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davd_indigo

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About davd_indigo

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  1. And if the current legal ignorance existed circa 1967, the Beatles could be cleaning up legally. Anyone old enough to remember all the harpsichords in pop songs after Sgt. Pepper ? And harpsichords with tambourines ? Harpsichords combined with tambourines. Any musician would spew out his coffee if it were suggested to be copyrightable in 1967. It's not remotely laughable these days, legally speaking.
  2. I believe this is partly a consequence of people who only know loop based music and Hip-Hop. A musical fragment or motif in their minds becomes a full fledged composition - especially if this little musical fragment is repeated over and over. I think someone should employ a team of knowledgeable musicologists to pore over music by Bach, Schubert, Mendelssohn, The Beatles, Rolling Stones, Perry Como, Robert Johnson, and so on and so on. Then find corresponding patterns in the form arrangement ideas and little motifs like the Katy Perry/Flame. Then illustrate these things to the ignorants who are bringing bogus litigation. As a lifelong musician who's still working at cultivating my musical skills, I'm frustrated by the level of ignorance in the legal puppet masters. I listened to about 2 minutes of the Katy Perry and 2 minutes of the Flame - I heard a repeated motif - in the key of Bb minor Db C Bb in the Katy Perry. In the Flame song I heard C B A. This constitutes a copyrighted composition ? Some more fodder below for some scum-sucking lawyers. With a little thought , others could come up with more examples using the "compositions" (i.e. tiny musical idea). Boogie Chillin Boogie Riff "Spirit In The Sky"/Multiple Canned Heat songs/ ZZ Top "La Grange" Hang On Sloopy I IV V "Guantanamera"/"Louie Louie" (with a minor V chord) Pink Descending accompanying motif similar (but not the same) to Katie Perry "Dark Horse" What About Us
  3. I Googled "Bolton UK open mics" and found several venues. I also checked "Manchester open mics" (Google said Manchester and Bolton are about 12 miles from each other). I'd be more inclined to attend some sort of jam session or open mic night. The difference between someone calling themselves a musician and hearing them actually play music can be huge. I need to hear a musician to know if their playing strikes my fancy. Some do. Many don't.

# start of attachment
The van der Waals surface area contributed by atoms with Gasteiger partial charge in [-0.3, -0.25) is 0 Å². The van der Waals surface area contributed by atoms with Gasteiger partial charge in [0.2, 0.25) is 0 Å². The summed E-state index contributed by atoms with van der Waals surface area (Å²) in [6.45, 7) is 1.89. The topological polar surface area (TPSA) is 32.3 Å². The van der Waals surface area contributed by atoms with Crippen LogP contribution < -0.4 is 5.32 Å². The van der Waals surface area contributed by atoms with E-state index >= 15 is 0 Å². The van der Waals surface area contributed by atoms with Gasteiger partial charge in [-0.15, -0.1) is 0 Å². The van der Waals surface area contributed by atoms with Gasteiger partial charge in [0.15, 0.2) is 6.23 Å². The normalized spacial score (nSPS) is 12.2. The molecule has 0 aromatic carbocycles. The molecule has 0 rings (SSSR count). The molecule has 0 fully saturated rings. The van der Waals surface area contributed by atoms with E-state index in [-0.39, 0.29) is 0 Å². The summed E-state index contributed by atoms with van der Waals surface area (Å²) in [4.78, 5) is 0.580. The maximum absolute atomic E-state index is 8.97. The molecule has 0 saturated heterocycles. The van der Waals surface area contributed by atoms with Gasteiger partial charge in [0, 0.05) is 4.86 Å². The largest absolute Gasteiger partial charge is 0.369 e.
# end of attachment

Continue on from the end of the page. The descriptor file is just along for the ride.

4. We agree. I had a music theory teacher once make a BTW comment. He said that composers created their music, and theorists came along later and analyzed and labeled/codified things. Sometimes people study and learn traditional music theory or jazz music theory and they believe they are learning rules that are NOT to be broken. Problem. But, I'd say that music theory has value. Let's take "My Funny Valentine"and the intro to "Michelle". "Valentine" has (in the key of C) chord changes in Cminor with descending half steps C, B, Bb and A . The intro to "Michelle" descends (in F minor) F, E, Eb , D, Db, and C. The other notes in the tonic chord are static. About five years ago I discovered that someone gave the name, "line cliche" to this movement. Someone somewhere observed and labeled it with a name. What use is this gibberish ? Communication. I could tell someone that the intro or verse of a song uses line cliche and they'd have a clue about playing the song. This is probably of little interest to most. But if you play pickup gigs with another musician and don't get to rehearse, any common language is useful. I basically think learning theory along with learning to play by ear can open up bigger worlds to a growing musician. Growing, learning, cultivating music.
  5. A largely neglected but valuable skill, by my observations at least, is playing by ear. Maybe that's partly what you're getting at by "learn the instrument". I was schooled in music theory. And played Bach and Beethoven, Brahms in college. But a few years later, I was having lunch with a gigging guitar player in a pizza joint that had a juke box. He played a few current popular songs on it (this was circa 1979 maybe) and pointed out the bass line. The bass, in large part (but not exclusively) is key to being able to play songs by ear. Of course, in 1979 there was still some pop music with harmonic movement - chord changes. This pizza joint juke box experience was eye opening - actually ear opening for me. Add to the bass line, chord inversions and chord voicings, complex altered chords (often called jazz chords). These are the tools of making music beyond the simplistic pop music that passes my ears in public spaces. Current mass music seems to be harmonically semi-literate. More concerned with synthesizer "tones" and loops and such. Anyway, I've come to believe that the tools necessary for playing by ear should be taught. Whether formally, as music theory, or practically , as in "this is a I chord. This is a (minor) vi chord" and applying these to actual songs. And BTW, the Beatles were no slackers when it came to interesting and sometimes pretty sophisticated harmonies. Erroll Garner (a legendary jazz pianist) never learned to read music. He was called an "ear player". But he composed "Misty". Of course he started playing around 3 (IIRC) and had pianists around him to learn from.
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